Stopping to think about why art is so valuable can really be confusing. Something created from relatively cheap materials, canvas and paints, can somehow change into an item worth millions. Or even hundreds of millions.
It’s a transformation akin to magic. Is it a display of skill so tremendous that it deserves millions, or is it simply the sentiment attached to the work, more like paying for the story of the artist?
Either way, these are the artworks currently worth the most in the world.
1. Salvator Mundi – Leonardo da Vinci
When asked which the most valuable da Vinci painting is, many would immediately answer with Mona Lisa. But this isn’t true. It is, in fact, a much less well known painting called Salvator Mundi, depicting Jesus holding a crystal ball. But why was it recently sold for an utterly outrageous $450 million?
It turns out that the huge price tag exists for a few reasons. The first is that it is the only work by da Vinci that is in private hands, making it the only that is likely to be bought or sold any time soon. The second is that the painting was at first assumed to be a copy, or not by da Vinci himself.
But, after first being sold in 1958 for £45, again in 2005 for $10,000, it was then authenticated as genuine, and that price jumped up to a guaranteed $100 million. It turns out that this is the lost da Vinci, commissioned in 1605 by King Louis XII of France. You may want to try your luck at Lucky Nugget Casino Canada if you want to gather up the funds to make a bid.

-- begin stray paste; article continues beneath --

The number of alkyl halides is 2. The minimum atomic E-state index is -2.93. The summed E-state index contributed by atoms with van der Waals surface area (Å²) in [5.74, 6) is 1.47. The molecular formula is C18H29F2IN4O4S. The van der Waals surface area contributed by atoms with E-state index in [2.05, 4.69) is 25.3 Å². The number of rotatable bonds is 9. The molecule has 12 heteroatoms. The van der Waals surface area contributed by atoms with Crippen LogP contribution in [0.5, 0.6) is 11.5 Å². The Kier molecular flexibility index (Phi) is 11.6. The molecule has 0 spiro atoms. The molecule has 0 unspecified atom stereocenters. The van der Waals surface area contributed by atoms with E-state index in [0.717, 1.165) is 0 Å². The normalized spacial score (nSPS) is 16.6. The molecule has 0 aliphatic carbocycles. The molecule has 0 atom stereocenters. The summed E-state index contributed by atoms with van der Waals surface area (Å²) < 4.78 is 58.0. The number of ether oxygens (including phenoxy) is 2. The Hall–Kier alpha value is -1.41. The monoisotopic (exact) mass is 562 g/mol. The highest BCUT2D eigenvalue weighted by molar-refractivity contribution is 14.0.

2. Interchange – Willem de Kooning
Salvator Mundi clearly took a great deal of skill. Interchange, on the other hand, is a painting that would require a much more trained eye in order to see the skill involved. An abstract work by a Dutch-American, the painting sold for $200 million to Kenneth C Griffith, a billionaire investor, in 2015.
Interestingly enough, a second $200 million was spent by the same man, at the same time, on Number 17A. You will learn about it shortly.
3. Number 17A – Jackson Pollock
Jackson Pollock, the widely known abstract-impressionist, may have been good at dripping colours onto canvases, but he wasn’t especially good at naming the artworks. Number 17A was sold to Kenneth C Griffin, as already said.
Pollock also did the equally imaginatively named No. 5, 1948, which sold for $140 million a few years prior in 2006.
4. No. 6 (Violet, Green and Red) – Mark Rothko
Last we have No. 6 (Violet, Green and Red.) This painting sold for $186 million, but is now part of an ongoing court battle. Apparently Russian millionaire Dmitry Rybolovlev is attempting to sue his art dealer, who purchased this painting, and 36 others, on his behalf.
It runs out, however, that a painting of strips of violet, green and red is not worth $186 million, and that Rybolovlev was overcharged.